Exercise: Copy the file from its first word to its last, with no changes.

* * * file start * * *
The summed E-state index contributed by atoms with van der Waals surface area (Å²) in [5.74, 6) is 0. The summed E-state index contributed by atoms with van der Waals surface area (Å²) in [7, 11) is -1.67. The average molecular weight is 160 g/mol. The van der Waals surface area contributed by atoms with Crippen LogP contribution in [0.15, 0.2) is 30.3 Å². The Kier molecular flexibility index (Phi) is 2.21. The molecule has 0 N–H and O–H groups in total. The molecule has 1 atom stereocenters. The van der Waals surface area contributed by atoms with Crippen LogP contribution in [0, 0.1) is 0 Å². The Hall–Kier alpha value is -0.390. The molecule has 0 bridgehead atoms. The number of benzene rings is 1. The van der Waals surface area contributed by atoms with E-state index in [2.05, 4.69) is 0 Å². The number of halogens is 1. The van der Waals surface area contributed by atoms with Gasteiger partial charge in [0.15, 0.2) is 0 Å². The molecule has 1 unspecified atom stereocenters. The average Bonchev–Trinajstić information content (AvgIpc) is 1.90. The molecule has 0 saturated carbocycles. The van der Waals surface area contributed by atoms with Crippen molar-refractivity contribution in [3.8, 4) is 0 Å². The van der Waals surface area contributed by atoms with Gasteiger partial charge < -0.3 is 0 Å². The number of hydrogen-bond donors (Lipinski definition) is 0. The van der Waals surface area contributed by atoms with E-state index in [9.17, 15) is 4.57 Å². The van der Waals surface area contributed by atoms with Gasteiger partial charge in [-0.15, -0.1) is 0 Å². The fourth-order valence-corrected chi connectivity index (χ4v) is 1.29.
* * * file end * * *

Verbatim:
The summed E-state index contributed by atoms with van der Waals surface area (Å²) in [5.74, 6) is 0. The summed E-state index contributed by atoms with van der Waals surface area (Å²) in [7, 11) is -1.67. The average molecular weight is 160 g/mol. The van der Waals surface area contributed by atoms with Crippen LogP contribution in [0.15, 0.2) is 30.3 Å². The Kier molecular flexibility index (Phi) is 2.21. The molecule has 0 N–H and O–H groups in total. The molecule has 1 atom stereocenters. The van der Waals surface area contributed by atoms with Crippen LogP contribution in [0, 0.1) is 0 Å². The Hall–Kier alpha value is -0.390. The molecule has 0 bridgehead atoms. The number of benzene rings is 1. The van der Waals surface area contributed by atoms with E-state index in [2.05, 4.69) is 0 Å². The number of halogens is 1. The van der Waals surface area contributed by atoms with Gasteiger partial charge in [0.15, 0.2) is 0 Å². The molecule has 1 unspecified atom stereocenters. The average Bonchev–Trinajstić information content (AvgIpc) is 1.90. The molecule has 0 saturated carbocycles. The van der Waals surface area contributed by atoms with Crippen molar-refractivity contribution in [3.8, 4) is 0 Å². The van der Waals surface area contributed by atoms with Gasteiger partial charge < -0.3 is 0 Å². The number of hydrogen-bond donors (Lipinski definition) is 0. The van der Waals surface area contributed by atoms with E-state index in [9.17, 15) is 4.57 Å². The van der Waals surface area contributed by atoms with Gasteiger partial charge in [-0.15, -0.1) is 0 Å². The fourth-order valence-corrected chi connectivity index (χ4v) is 1.29.